Supreme Court rules on directors duty to act in interests of creditors – OUT-LAW.com

‘Company directors need to remain wary of their duty to consider the interests of creditors in certain circumstances, despite a new UK Supreme Court ruling that they are likely to welcome, experts have said.’

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OUT-LAW.com, 10th October 2022

Source: www.pinsentmasons.com

New Judgment: BTI 2014 LLC v Sequana SA and others [2022] UKSC 25 – UKSC Blog

‘This appeal raised questions of considerable importance for company law. It provides the first opportunity for the Supreme Court to consider the existence, content and engagement of the so-called “creditor duty”: the alleged duty of company directors to consider, or to act in accordance with, the interests of the company’s creditors when the company becomes insolvent, or when it approaches, or is at real risk of, insolvency.’

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UKSC Blog, 5th October 2022

Source: ukscblog.com

Fiduciaries and the power of investment: when is an ethical investment not an investment? – Wilberforce Chambers

Posted August 16th, 2022 in charities, environmental protection, fiduciary duty, news, trusts by sally

‘The universe of socially responsible or “ethical” investments has been expanding exponentially in recent years.’

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Wilberforce Chambers, 18th July 2022

Source: www.wilberforce.co.uk

Case Comment: Crown Prosecution Service v Aquila Advisory Ltd [2021] UKSC 49 – UKSC Blog

‘In this post, Amy Wilkinson, a senior associate in CMS’ financial crime team, comments on the decision of the UK Supreme Court in Crown Prosecution Service v Aquila Advisory Ltd [2021] UKSC 49. On 3 November 2021, the Supreme Court unanimously dismissed the appeal and ruled in favour of Aquila Advisory Ltd. The decision concerns attribution of directors’ criminal actions and who should have priority over assets derived from their criminal schemes.’

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UKSC Blog, 4th May 2022

Source: ukscblog.com

The (Rebuttable) Presumption of Honesty – Hailsham Chambers

Posted November 2nd, 2021 in causation, fiduciary duty, loss of chance, negligence, news, set-off, solicitors by sally

‘The claim related to an opportunity to develop a Jaguar Land Rover (JLR) dealership in Wolverhampton (the Wolverhampton Opportunity), which the claimants alleged was lost due to the negligence of the defendant solicitors.’

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Hailsham Chambers, 8th October 2021

Source: www.hailshamchambers.com

Who manages the managers? – Tribunal appointed manager behaving badly – Nearly Legal

Posted August 31st, 2021 in agency, fiduciary duty, landlord & tenant, news, service charges, tribunals by sally

‘A cautionary tale of a Tribunal appointed manager behaving badly and a reminder that the appointed manager’s duty is to carry out what is in the order appointing them, and that they answer to the Tribunal as an officer of the Tribunal.’

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Nearly Legal, 30th August 2021

Source: nearlylegal.co.uk

Fiduciary duties beyond the fiduciary relationship – no clean break for directors – Littleton Chambers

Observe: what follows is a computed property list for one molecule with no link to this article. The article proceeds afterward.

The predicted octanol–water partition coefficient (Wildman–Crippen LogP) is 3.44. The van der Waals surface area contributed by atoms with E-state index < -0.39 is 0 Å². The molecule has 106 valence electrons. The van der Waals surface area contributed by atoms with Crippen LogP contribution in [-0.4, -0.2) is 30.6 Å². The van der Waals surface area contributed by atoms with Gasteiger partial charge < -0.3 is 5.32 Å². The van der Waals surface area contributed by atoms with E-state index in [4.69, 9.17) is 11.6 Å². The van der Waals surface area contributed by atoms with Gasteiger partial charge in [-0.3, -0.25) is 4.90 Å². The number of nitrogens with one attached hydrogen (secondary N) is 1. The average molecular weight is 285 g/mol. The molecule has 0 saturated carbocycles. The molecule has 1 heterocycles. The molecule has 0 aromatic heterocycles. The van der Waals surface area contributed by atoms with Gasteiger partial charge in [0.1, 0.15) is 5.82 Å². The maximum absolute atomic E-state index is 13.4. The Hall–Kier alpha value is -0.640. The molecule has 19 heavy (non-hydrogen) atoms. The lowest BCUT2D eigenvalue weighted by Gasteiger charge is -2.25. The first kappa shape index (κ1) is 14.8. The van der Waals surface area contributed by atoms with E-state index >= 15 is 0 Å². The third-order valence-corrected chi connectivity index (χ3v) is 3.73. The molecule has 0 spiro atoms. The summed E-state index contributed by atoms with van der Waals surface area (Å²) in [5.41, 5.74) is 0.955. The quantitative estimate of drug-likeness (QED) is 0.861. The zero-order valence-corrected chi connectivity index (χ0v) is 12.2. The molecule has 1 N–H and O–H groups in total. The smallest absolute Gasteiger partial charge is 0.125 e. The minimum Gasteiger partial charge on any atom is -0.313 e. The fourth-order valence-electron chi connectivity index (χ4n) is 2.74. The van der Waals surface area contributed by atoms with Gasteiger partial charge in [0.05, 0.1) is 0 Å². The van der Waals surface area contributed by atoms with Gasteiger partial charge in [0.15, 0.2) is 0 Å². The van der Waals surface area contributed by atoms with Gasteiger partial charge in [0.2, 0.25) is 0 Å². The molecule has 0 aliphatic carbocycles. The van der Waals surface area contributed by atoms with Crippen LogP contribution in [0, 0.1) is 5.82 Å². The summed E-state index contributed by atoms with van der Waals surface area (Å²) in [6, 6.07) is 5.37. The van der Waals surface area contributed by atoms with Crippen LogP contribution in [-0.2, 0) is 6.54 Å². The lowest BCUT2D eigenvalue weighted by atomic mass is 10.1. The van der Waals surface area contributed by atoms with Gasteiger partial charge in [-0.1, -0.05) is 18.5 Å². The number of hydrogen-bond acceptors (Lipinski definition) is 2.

‘In Burnell v Trans-Tag Ltd & Anor [2021] EWHC 1457 (Ch) Mr Greenbank (sitting as a Deputy Judge of the High Court) was asked to determine whether, and if so to what extent, a director’s fiduciary duties survive the termination of the directorship. The essential part of the judgment on this point is at paragraph 391 to 410. The Defendants in this case were represented by Richard Leiper QC and Charlotte Davies, instructed by Clyde & Co LLP.’

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Littleton Chambers, 24th June 2021

Source: littletonchambers.com

Court refuses to approve tainted fiduciary decision making (Schumacher v Clarke) – New Square Chambers

Posted February 18th, 2021 in charities, conflict of interest, fiduciary duty, news, trusts, wills by sally

‘The court was faced with a category 2 and 3 Public Trustee v Cooper application principally for the approval of a momentous decision. The court was initially asked to approve the entirety of a settlement reached between four trustees split into two camps but later asked to approve only the dispositive elements of the settlement. The settlement unusually resolved disputes between the trustees rather than between trustees and beneficiaries or third parties. The court was concerned with mutual allegations of inappropriate action as fiduciaries and the failure of both sides to manage conflicts of interest in arriving at a settlement. After stressing that such factors could impair the decision reached and which the court was asked to approve, the court refused its approval of part of the settlement. Written by James Saunders, barrister, at New Square Chambers.’

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New Square Chambers, 11th February 2021

Source: www.newsquarechambers.co.uk

Court of Appeal: Expert was not under “fiduciary duty” to client – Litigation Futures

Posted January 14th, 2021 in conflict of interest, contracts, expert witnesses, fiduciary duty, news by tracey

‘The Court of Appeal has overturned the first decision in England and Wales to hold that an expert witness owed a fiduciary duty to their client.’

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Litigation Futures, 13th January 2021

Source: www.litigationfutures.com

Professional liability update: 2020 year in review – 4 New Square

‘In this review of the year, Helen Evans, Ben Smiley, Pippa Manby, and Ian McDonald of 4 New Square explain what the 2020 cases tell us, how the various strands of development interact, and what to watch out for as we go into 2021.’

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4 New Square, 5th January 2021

Source: www.4newsquare.com